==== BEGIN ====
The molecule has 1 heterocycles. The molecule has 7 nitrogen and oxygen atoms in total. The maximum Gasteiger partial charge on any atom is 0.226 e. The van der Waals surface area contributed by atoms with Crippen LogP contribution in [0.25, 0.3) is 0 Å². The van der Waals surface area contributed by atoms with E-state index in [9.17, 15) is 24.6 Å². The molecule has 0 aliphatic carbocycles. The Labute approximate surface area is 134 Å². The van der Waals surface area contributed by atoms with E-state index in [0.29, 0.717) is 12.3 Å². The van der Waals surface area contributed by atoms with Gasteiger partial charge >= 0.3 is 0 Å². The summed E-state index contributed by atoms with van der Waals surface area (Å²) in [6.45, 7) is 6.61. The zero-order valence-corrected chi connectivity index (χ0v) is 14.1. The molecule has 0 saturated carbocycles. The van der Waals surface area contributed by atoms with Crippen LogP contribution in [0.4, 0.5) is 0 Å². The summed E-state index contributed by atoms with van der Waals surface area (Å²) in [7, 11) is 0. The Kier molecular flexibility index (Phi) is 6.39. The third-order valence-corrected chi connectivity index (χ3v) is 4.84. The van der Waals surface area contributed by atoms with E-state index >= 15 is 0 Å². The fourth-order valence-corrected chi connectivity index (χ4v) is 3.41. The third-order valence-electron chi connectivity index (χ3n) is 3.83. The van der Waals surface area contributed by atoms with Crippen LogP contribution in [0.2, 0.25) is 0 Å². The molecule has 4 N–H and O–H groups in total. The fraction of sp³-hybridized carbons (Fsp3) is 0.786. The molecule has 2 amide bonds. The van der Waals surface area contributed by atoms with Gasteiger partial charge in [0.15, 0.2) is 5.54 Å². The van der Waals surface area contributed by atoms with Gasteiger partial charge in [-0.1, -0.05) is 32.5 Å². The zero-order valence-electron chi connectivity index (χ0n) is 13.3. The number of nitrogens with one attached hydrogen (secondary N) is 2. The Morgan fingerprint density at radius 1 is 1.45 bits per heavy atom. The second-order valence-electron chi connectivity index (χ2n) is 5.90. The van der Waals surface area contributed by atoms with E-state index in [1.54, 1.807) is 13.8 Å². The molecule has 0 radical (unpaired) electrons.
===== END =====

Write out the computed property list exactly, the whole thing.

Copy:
The molecule has 1 heterocycles. The molecule has 7 nitrogen and oxygen atoms in total. The maximum Gasteiger partial charge on any atom is 0.226 e. The van der Waals surface area contributed by atoms with Crippen LogP contribution in [0.25, 0.3) is 0 Å². The van der Waals surface area contributed by atoms with E-state index in [9.17, 15) is 24.6 Å². The molecule has 0 aliphatic carbocycles. The Labute approximate surface area is 134 Å². The van der Waals surface area contributed by atoms with E-state index in [0.29, 0.717) is 12.3 Å². The van der Waals surface area contributed by atoms with Gasteiger partial charge >= 0.3 is 0 Å². The summed E-state index contributed by atoms with van der Waals surface area (Å²) in [6.45, 7) is 6.61. The zero-order valence-corrected chi connectivity index (χ0v) is 14.1. The molecule has 0 saturated carbocycles. The van der Waals surface area contributed by atoms with Crippen LogP contribution in [0.4, 0.5) is 0 Å². The summed E-state index contributed by atoms with van der Waals surface area (Å²) in [7, 11) is 0. The Kier molecular flexibility index (Phi) is 6.39. The third-order valence-corrected chi connectivity index (χ3v) is 4.84. The van der Waals surface area contributed by atoms with E-state index >= 15 is 0 Å². The fourth-order valence-corrected chi connectivity index (χ4v) is 3.41. The third-order valence-electron chi connectivity index (χ3n) is 3.83. The van der Waals surface area contributed by atoms with Crippen LogP contribution in [0.2, 0.25) is 0 Å². The molecule has 4 N–H and O–H groups in total. The fraction of sp³-hybridized carbons (Fsp3) is 0.786. The molecule has 2 amide bonds. The van der Waals surface area contributed by atoms with Gasteiger partial charge in [0.15, 0.2) is 5.54 Å². The van der Waals surface area contributed by atoms with Gasteiger partial charge in [-0.1, -0.05) is 32.5 Å². The zero-order valence-electron chi connectivity index (χ0n) is 13.3. The number of nitrogens with one attached hydrogen (secondary N) is 2. The Morgan fingerprint density at radius 1 is 1.45 bits per heavy atom. The second-order valence-electron chi connectivity index (χ2n) is 5.90. The van der Waals surface area contributed by atoms with E-state index in [1.54, 1.807) is 13.8 Å². The molecule has 0 radical (unpaired) electrons.